A Game for the Average Fan Family
Today, there are two ways to enjoy the NFL Game Day experience. The first is the live experience. This continues to move more and more to catering to the corporate clientele. It remains very difficult for the typical family of four to attend more than one or two games a year due to the expense they would incur, especially in the current economic conditions. Corporations eertainly remain the ultimate target for exclusive and premium seats and suite sales for the NFL. As a result, the live experience is usually not within the realm of reality for the average fan. The second way to enjoy the NFL Game Day experience is through the various networks that televise the games. Whether you bring over your friends and enjoy the game in front of your big screen TV in your own home or head down to the local watering hole to watch the game out, television has become the mass venue for the NFL Game Day experience.
One of the reasons that the NFL fan base is so strong is the history that comes with the league in some form being around since the 1920s. Fathers become fans and pass that on to their sons who in turn pass it on to their sons. There is nothing like going to an NFL game live for the first time and soaking in the experience. As the economics of the game change and accessability of the live experience along with it, the D-League provides a great opportuntiy for the NFL to target families and building fans at the most grass roots of levels. Game times should be family friendly with ticket prices at a reasonable level not requiring a second mortgage to have a hot dog and soda and purchase a big foam "We're #1" finger. Games should start at 2:00 on Saturdays with activities begining for the whole family at 11:00. Kids Clubs, Family Sections and Meet and Greets by some of the players should be a part of every weekend game.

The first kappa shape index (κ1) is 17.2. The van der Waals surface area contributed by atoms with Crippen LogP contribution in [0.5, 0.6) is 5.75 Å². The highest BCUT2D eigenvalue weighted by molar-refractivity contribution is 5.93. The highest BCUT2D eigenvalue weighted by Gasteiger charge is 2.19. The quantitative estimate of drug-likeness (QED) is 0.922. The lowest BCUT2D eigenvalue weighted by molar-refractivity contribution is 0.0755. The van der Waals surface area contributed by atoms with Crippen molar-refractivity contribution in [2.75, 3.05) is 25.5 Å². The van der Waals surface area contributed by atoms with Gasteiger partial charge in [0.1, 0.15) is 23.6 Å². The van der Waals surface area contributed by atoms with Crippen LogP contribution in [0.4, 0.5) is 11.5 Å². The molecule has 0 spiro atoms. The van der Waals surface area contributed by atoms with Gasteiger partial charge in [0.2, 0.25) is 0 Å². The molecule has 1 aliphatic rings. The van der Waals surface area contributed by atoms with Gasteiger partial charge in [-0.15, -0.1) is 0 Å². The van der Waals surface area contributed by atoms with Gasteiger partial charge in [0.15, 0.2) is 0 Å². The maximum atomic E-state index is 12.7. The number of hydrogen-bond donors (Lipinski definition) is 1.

Why the networks would be on board
How many ESPN channels are there today? How many regional and team owned networks are there today? From the family of ESPN networks to Fox Sports to The NFL Network to The YES Network to TBS to Sportstime Ohio. One thing all of these networks have in common is the need for relevant programming. Good quality programming that advertisers are willing to pay for space to advertise is invaluable. Versus tried to buy into being relevant by outbidding anyone else for the NHL coming off of a strike season. Ask NBC executives how much it hurt a few years back to lose their AFC package when Fox dicided to go "all in" with the NFL. NBC eventually entered back into the game but my guess is if they had it to do over again, they would have never let that package get away. The NFL is a draw with a capital D. There would be no shortage of competition from many of the networks looking to capture some of that audiance. NFL fans are loyal and D-League games would provide access to that fan base. Television revenue drives the NFL and television would financially drive the D-League.